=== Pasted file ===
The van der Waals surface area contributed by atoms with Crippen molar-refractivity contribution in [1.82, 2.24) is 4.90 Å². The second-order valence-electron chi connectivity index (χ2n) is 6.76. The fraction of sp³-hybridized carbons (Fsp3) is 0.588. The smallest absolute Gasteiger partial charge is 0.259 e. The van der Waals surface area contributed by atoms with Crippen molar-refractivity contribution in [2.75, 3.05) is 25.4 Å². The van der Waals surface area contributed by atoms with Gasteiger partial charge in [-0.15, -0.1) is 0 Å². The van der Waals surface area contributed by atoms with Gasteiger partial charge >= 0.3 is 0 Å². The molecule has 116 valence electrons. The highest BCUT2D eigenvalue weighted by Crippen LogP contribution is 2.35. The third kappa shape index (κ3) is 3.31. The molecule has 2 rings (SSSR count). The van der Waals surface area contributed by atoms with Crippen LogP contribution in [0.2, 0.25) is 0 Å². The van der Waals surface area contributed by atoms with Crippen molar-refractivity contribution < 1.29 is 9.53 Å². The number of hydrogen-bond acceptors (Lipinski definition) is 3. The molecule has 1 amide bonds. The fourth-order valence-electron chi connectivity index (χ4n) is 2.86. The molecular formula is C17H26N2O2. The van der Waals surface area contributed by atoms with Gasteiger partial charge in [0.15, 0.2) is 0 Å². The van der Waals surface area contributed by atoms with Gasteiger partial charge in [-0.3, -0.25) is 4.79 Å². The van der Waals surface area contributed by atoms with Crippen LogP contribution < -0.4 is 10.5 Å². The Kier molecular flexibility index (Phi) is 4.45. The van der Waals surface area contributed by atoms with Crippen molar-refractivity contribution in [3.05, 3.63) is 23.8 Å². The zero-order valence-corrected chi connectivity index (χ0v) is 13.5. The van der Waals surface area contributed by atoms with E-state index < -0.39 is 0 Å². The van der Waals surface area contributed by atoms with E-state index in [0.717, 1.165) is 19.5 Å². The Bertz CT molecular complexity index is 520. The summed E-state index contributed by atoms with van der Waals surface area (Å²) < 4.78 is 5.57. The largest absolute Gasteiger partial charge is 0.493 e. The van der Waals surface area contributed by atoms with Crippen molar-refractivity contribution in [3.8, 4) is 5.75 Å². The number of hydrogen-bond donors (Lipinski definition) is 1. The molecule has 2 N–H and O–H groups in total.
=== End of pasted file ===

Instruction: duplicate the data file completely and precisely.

The van der Waals surface area contributed by atoms with Crippen molar-refractivity contribution in [1.82, 2.24) is 4.90 Å². The second-order valence-electron chi connectivity index (χ2n) is 6.76. The fraction of sp³-hybridized carbons (Fsp3) is 0.588. The smallest absolute Gasteiger partial charge is 0.259 e. The van der Waals surface area contributed by atoms with Crippen molar-refractivity contribution in [2.75, 3.05) is 25.4 Å². The van der Waals surface area contributed by atoms with Gasteiger partial charge in [-0.15, -0.1) is 0 Å². The van der Waals surface area contributed by atoms with Gasteiger partial charge >= 0.3 is 0 Å². The molecule has 116 valence electrons. The highest BCUT2D eigenvalue weighted by Crippen LogP contribution is 2.35. The third kappa shape index (κ3) is 3.31. The molecule has 2 rings (SSSR count). The van der Waals surface area contributed by atoms with Crippen LogP contribution in [0.2, 0.25) is 0 Å². The van der Waals surface area contributed by atoms with Crippen molar-refractivity contribution < 1.29 is 9.53 Å². The number of hydrogen-bond acceptors (Lipinski definition) is 3. The molecule has 1 amide bonds. The fourth-order valence-electron chi connectivity index (χ4n) is 2.86. The molecular formula is C17H26N2O2. The van der Waals surface area contributed by atoms with Gasteiger partial charge in [0.15, 0.2) is 0 Å². The van der Waals surface area contributed by atoms with Gasteiger partial charge in [-0.3, -0.25) is 4.79 Å². The van der Waals surface area contributed by atoms with Crippen LogP contribution < -0.4 is 10.5 Å². The Kier molecular flexibility index (Phi) is 4.45. The van der Waals surface area contributed by atoms with Crippen molar-refractivity contribution in [3.05, 3.63) is 23.8 Å². The zero-order valence-corrected chi connectivity index (χ0v) is 13.5. The van der Waals surface area contributed by atoms with E-state index < -0.39 is 0 Å². The van der Waals surface area contributed by atoms with E-state index in [0.717, 1.165) is 19.5 Å². The Bertz CT molecular complexity index is 520. The summed E-state index contributed by atoms with van der Waals surface area (Å²) < 4.78 is 5.57. The largest absolute Gasteiger partial charge is 0.493 e. The van der Waals surface area contributed by atoms with Crippen molar-refractivity contribution in [3.8, 4) is 5.75 Å². The number of hydrogen-bond donors (Lipinski definition) is 1. The molecule has 2 N–H and O–H groups in total.